However, these indicators were ‘unknown’ for Germany, the country which hosts the headquarters of CMS and has been supporting the ETF.
Two days after India was given the Champion of Migratory Species award by the Convention on the Conservation of Migratory Species of Wild Animals (CMS) for promoting “wildlife-friendly energy”, the country’s representatives clarified that environmental impact assessment (EIA) was not a requirement for power transmission lines and thus, differed from a draft resolution proposed by the global body.
A draft resolution moved by the CMS secretariat at the ongoing 13th Conference of Parties (COP13) at Mahatma Mandir in Gandhinagar, on Wednesday, proposed careful site selection and planning through EIAs for renewable energy development projects.
The draft resolution annexed to a document entitled Renewable Energy and Migratory Species urged Parties to “apply appropriate Strategic Environment Assessment (SEA) and EIA procedures, when planning the use of renewable energy technologies, avoiding existing protected areas in the broadest sense and other sites of importance to migratory species”.
The CMS secretariat also moved another proposal entitled “Power Lines and Migratory Birds” calling for reconciliation between the need to develop renewable energy and power line infrastructures, and the imperatives of the conservation of migratory species.
Reacting to the resolution on power lines and migratory birds, Soumitra Dasgupta, Inspector General of Forests (Wildlife), clarified that power transmission line projects in the country do not require EIA and proposed an amendment in the resolution.
“India is generally in agreement with the introduction. But we would be very happy if modifications are made. The resolution generally appears to be an order. However, in India, environment impact assessment studies are not required for transmission projects,” Dasgupta told the meeting of the Committee of the Whole of the COP13.
The proposal on power lines and migratory birds also called on the Parties to “recognise the need to achieve the targets adopted by the UNFCCC (United Nations Framework Convention on Climate Change) in Paris on global warming, including through the increased use of renewable energy sources, which often requires the deployment of new power line infrastructure.”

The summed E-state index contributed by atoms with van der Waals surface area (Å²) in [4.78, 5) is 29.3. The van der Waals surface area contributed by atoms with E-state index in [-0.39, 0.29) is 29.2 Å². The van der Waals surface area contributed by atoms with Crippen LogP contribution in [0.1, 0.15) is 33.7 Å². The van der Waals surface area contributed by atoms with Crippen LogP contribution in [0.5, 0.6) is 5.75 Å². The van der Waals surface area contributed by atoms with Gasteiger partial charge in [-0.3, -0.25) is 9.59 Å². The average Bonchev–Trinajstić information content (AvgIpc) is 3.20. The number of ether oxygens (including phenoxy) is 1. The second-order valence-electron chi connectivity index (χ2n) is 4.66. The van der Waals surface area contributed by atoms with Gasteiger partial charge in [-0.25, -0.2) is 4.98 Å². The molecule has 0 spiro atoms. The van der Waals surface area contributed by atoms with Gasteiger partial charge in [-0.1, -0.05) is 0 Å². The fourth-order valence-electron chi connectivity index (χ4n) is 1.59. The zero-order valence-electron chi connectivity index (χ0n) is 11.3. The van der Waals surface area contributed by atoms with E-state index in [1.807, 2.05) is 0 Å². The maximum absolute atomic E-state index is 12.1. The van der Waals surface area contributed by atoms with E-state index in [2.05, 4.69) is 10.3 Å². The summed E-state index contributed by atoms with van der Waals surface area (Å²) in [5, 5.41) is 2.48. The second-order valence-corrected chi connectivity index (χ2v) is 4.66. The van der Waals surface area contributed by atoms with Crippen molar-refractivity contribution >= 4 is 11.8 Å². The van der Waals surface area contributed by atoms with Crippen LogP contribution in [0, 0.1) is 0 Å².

In this resolution, India proposed to substitute phrase “new power lines infrastructure” by “large scale power line infrastructure” and added that India would submit a written statement to express its views on the subject.
India’s submission came two days after it was accorded by the CMS the Champion Plus status “for its commitments towards the Small Grant Programme 2020-2023 and for supporting the Energy Task Force in promoting wildlife-friendly energy over the same period” on the eve of COP13.
The CMS secretariat had prepared both the resolutions based on inputs provided by its ETF and Scientific Council. Incidentally, India, which leads the International Solar Alliance, has ambitious targets of renewable energy generation.
Meanwhile a document called Reconciling Energy Development with the Conservation of Migratory Species: An Analysis of National Reports to CMS COP13 and prepared by the CMS after analysing national reports submitted by countries which are parties to the CMS, categorised India as a country where electrocution is a low pressure to migratory bird species and collision with wind turbines as moderate-to-low pressure on birds. These pressures were assessed to be severe or moderate in some European and African countries.
However, these indicators were ‘unknown’ for Germany, the country which hosts the headquarters of CMS and has been supporting the ETF. Only 90 out of 130 countries which are parties to CMS had submitted their national reports in 2019 in this respect.
When asked by The Indian Express about the CMS document on the impact of power lines on birds showing as ‘unavailable’ information, Germany said it was due to a problem in its reporting system and that its energy infrastructure does have impact on species. “The German delegation clarified the situation and found that there was a communication problem within our reporting system. This has lead to the situation that the (CMS) Secretariat didn’t receive the necessary information to fill in Table 4 (Inf.36, Page 19). We do have an impact on birds and bat species and will provide detailed information to the secretariat a later stage,” a senior member of the German delegation said.
The week-long event concludes on Saturday.